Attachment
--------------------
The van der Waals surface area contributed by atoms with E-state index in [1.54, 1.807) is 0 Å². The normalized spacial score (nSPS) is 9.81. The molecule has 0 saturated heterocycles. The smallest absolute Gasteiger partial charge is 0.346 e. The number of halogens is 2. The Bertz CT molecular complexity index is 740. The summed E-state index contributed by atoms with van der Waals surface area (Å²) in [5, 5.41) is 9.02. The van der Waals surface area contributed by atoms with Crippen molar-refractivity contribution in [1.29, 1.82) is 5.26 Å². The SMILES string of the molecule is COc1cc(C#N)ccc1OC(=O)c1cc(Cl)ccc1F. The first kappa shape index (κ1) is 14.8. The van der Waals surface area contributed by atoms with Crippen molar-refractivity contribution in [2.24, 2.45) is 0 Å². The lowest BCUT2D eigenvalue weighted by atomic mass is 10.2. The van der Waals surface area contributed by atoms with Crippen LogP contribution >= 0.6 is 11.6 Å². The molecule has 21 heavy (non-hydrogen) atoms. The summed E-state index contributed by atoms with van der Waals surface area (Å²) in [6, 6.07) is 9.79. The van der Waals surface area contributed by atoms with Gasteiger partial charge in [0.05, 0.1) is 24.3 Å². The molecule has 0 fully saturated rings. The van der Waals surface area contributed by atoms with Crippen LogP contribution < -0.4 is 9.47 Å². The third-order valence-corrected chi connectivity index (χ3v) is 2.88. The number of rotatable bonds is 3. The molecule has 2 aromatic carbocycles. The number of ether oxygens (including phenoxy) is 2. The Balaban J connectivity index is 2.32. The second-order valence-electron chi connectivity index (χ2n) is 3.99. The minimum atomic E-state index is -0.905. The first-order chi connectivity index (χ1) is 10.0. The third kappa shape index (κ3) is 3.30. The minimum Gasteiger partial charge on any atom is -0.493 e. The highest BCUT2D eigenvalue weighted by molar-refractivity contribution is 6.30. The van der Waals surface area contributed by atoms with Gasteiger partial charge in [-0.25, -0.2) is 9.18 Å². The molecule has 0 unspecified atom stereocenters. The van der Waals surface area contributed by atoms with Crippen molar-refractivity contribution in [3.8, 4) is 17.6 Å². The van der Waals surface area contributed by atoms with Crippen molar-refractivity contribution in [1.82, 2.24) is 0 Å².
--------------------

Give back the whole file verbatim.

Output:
The van der Waals surface area contributed by atoms with E-state index in [1.54, 1.807) is 0 Å². The normalized spacial score (nSPS) is 9.81. The molecule has 0 saturated heterocycles. The smallest absolute Gasteiger partial charge is 0.346 e. The number of halogens is 2. The Bertz CT molecular complexity index is 740. The summed E-state index contributed by atoms with van der Waals surface area (Å²) in [5, 5.41) is 9.02. The van der Waals surface area contributed by atoms with Crippen molar-refractivity contribution in [1.29, 1.82) is 5.26 Å². The SMILES string of the molecule is COc1cc(C#N)ccc1OC(=O)c1cc(Cl)ccc1F. The first kappa shape index (κ1) is 14.8. The van der Waals surface area contributed by atoms with Crippen molar-refractivity contribution in [2.24, 2.45) is 0 Å². The lowest BCUT2D eigenvalue weighted by atomic mass is 10.2. The van der Waals surface area contributed by atoms with Crippen LogP contribution >= 0.6 is 11.6 Å². The molecule has 21 heavy (non-hydrogen) atoms. The summed E-state index contributed by atoms with van der Waals surface area (Å²) in [6, 6.07) is 9.79. The van der Waals surface area contributed by atoms with Gasteiger partial charge in [0.05, 0.1) is 24.3 Å². The molecule has 0 fully saturated rings. The van der Waals surface area contributed by atoms with Crippen LogP contribution < -0.4 is 9.47 Å². The third-order valence-corrected chi connectivity index (χ3v) is 2.88. The number of rotatable bonds is 3. The molecule has 2 aromatic carbocycles. The number of ether oxygens (including phenoxy) is 2. The Balaban J connectivity index is 2.32. The second-order valence-electron chi connectivity index (χ2n) is 3.99. The minimum atomic E-state index is -0.905. The first-order chi connectivity index (χ1) is 10.0. The third kappa shape index (κ3) is 3.30. The minimum Gasteiger partial charge on any atom is -0.493 e. The highest BCUT2D eigenvalue weighted by molar-refractivity contribution is 6.30. The van der Waals surface area contributed by atoms with Gasteiger partial charge in [-0.25, -0.2) is 9.18 Å². The molecule has 0 unspecified atom stereocenters. The van der Waals surface area contributed by atoms with Crippen molar-refractivity contribution in [3.8, 4) is 17.6 Å². The van der Waals surface area contributed by atoms with Crippen molar-refractivity contribution in [1.82, 2.24) is 0 Å².